2019 the Third Least-Chilly in the Satellite Temperature Record

Reposted from Dr. Roy Spencer’s blog

December 6th, 2019 by Roy W. Spencer, Ph. D.

People’s Climate March in Denver, CO on April 29, 2017 (CNN).

It’s that time of year again, when we are subjected to exaggerated climate claims such as in this Forbes article, 2019 Wraps Up The Hottest Decade In Recorded Human History. Given that the global average surface temperature is about 60 deg. F, and most of the climate protesters we see in the news are wearing more clothing than the average Key West bar patron, I would think that journalists striving for accuracy would use a more accurate term than “hottest”.

So, I am announcing that in our 41-year record of global satellite measurements of the lower atmosphere, 2019 will come in as 3rd least-chilly.

2019-3rd-mildest-LT2019-3rd-mildest-LT

For the decade 2010-2019, the satellite temperatures averaged only 0.15 C higher than in the previous decade (1990-1999). That’s less than a third of a degree F, which no one would even notice over 10 years.

If you are wondering how your neck of the woods has fared this year, the latest year-to-date plot of 2019 temperature departures from the 30-year average (1981-2010) shows the usual pattern of above- and below-normal, with little visual indication that the global average for 2019 is now running 0.36 deg. C above normal.

Latest 2019 year-to-date average surface temperature departures from the 1981-2010 average from the NCEP CFSv2 global data assimilation system (graphic courtesy of Weatherbell.com).

The use of the term “hottest” to describe recent warming belies the fact that the rate of warming we have experienced in recent decades is minuscule compared to the several tens of degrees of temperature change most people experience throughout the year — and sometimes from one week to the next.

So, how are we supposed to react when the arithmetically-averaged temperature, across all extremes, goes up by only a small fraction of a degree in ten years? With horror? Outrage? Is the term “hottest” in a headline supposed to move us? Seriously?

Should we all get someone to fly across the Atlantic so they can transport us to Europe on a luxury yacht to help Save the Earth™ on our next European vacation?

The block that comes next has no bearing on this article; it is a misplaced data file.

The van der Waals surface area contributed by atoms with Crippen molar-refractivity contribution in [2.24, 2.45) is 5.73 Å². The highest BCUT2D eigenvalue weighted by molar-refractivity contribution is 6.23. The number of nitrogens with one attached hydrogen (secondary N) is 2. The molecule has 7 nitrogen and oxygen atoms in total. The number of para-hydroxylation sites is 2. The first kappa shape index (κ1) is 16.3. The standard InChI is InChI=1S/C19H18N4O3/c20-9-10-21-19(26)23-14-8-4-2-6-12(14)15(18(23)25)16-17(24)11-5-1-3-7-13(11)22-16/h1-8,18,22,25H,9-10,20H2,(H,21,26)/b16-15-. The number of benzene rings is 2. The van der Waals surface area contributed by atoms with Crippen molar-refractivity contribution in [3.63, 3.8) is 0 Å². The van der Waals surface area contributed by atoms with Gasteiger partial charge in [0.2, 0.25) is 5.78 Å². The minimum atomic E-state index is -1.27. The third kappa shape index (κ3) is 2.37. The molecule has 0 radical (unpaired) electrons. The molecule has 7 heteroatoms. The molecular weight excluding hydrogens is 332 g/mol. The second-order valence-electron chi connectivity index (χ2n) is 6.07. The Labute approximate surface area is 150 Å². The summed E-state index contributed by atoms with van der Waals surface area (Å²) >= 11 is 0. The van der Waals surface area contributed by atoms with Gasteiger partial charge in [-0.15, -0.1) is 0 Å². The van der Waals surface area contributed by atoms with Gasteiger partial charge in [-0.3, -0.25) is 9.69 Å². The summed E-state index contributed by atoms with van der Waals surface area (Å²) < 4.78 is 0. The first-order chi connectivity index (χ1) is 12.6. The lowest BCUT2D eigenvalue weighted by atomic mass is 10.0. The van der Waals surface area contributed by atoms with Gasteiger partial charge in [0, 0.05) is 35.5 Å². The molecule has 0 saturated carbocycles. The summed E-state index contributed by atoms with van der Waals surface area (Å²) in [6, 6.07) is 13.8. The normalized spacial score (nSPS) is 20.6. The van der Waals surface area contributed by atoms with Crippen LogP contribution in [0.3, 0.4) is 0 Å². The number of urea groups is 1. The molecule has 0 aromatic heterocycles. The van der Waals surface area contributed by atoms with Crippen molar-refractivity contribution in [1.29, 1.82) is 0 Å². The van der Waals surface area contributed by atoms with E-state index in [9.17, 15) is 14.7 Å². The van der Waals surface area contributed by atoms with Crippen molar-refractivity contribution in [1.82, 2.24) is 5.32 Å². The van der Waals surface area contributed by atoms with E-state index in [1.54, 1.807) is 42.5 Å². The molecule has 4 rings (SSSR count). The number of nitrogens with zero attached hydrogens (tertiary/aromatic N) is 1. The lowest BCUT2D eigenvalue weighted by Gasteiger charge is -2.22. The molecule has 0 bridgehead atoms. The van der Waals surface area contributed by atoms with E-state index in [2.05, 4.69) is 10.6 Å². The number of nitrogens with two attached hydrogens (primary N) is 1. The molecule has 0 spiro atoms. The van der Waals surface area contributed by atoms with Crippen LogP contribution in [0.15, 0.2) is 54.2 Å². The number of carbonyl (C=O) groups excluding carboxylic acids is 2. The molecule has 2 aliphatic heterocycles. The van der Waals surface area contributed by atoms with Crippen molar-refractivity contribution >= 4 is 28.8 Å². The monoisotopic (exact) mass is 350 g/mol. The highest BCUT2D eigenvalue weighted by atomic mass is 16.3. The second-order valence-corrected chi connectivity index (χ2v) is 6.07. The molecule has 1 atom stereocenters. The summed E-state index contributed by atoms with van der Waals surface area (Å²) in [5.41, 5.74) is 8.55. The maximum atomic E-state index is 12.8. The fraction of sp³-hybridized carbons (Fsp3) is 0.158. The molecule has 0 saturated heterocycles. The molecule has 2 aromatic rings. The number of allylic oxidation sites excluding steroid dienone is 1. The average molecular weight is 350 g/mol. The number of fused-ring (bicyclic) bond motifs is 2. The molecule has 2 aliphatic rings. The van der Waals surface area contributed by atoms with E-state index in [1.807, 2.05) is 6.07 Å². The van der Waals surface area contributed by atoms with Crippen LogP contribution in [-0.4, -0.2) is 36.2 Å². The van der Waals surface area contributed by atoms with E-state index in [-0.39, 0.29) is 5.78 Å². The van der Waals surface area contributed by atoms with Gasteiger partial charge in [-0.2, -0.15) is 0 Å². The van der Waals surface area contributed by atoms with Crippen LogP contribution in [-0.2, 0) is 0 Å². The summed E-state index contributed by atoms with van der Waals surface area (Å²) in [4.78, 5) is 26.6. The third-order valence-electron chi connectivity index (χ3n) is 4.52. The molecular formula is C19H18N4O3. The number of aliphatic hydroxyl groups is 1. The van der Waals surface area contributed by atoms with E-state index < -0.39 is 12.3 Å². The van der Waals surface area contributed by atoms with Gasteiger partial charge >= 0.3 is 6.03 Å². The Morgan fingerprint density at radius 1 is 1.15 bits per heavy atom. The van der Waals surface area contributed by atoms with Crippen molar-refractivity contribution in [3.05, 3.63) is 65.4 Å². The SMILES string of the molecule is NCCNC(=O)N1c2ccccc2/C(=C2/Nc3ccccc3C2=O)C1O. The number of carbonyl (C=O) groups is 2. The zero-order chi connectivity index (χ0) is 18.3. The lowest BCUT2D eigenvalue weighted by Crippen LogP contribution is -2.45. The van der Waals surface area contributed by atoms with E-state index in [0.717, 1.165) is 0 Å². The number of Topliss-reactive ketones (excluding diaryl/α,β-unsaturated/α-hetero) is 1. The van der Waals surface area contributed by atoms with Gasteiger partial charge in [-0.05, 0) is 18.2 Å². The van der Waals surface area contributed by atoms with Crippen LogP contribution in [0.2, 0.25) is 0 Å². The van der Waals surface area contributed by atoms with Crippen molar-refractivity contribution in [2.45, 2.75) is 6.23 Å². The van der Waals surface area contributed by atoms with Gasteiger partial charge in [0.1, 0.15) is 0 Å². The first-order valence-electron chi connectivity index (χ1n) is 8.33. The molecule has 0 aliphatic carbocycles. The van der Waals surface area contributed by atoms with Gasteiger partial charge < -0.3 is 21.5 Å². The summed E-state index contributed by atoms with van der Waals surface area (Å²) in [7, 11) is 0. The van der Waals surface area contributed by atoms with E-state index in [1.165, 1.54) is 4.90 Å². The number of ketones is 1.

The click-bait journalism typified by terms like “hottest”, “climate emergency”, and now “climate catastrophe” helps explain why the public is largely indifferent to the global warming issue, at least if we are asked to spend more than a few dollars to fix it.

This is why the alarmist narrative has moved on from temperature, and now focuses on wildfires, droughts, floods, hurricanes, snowstorms, and sea level rise. Yet, none of these have worsened in the last 100 years, with the exception of global sea level rise which has been occurring at a rate of about 1 inch per decade for as long as it has been monitored (since the 1850s, well before humans could be blamed).

And, just in case some new visitors to my blog are reading this, let me clarify that I am not a denier of human-caused climate change. I believe at least some of the warming we have experienced in the last 50 years has been due to increasing carbon dioxide. I just consider the fraction of warming attributable to humans to be uncertain, and probably largely benign.

This is fully consistent with the science, since the global energy imbalance necessary to explain recent warming (about 1 part in 250 of the natural energy flows in and out of the climate system) is much smaller than our knowledge of those flows, either from either theoretical first principles or from observations.

In other words, recent warming might well be mostly natural.

We just don’t know.

via Watts Up With That?

https://ift.tt/2Yo6hJy

December 6, 2019 at 08:37PM

2 thoughts on “2019 the Third Least-Chilly in the Satellite Temperature Record”

  1. Latest scare is lack of oxygen in the oceans. Apparently there are now 700, maybe 1,000 ocean dead zones, whereas in 1960 only 45. The current figure is variable upwards and the 1960 figure absolutely accurate, really?

    Liked by 1 person

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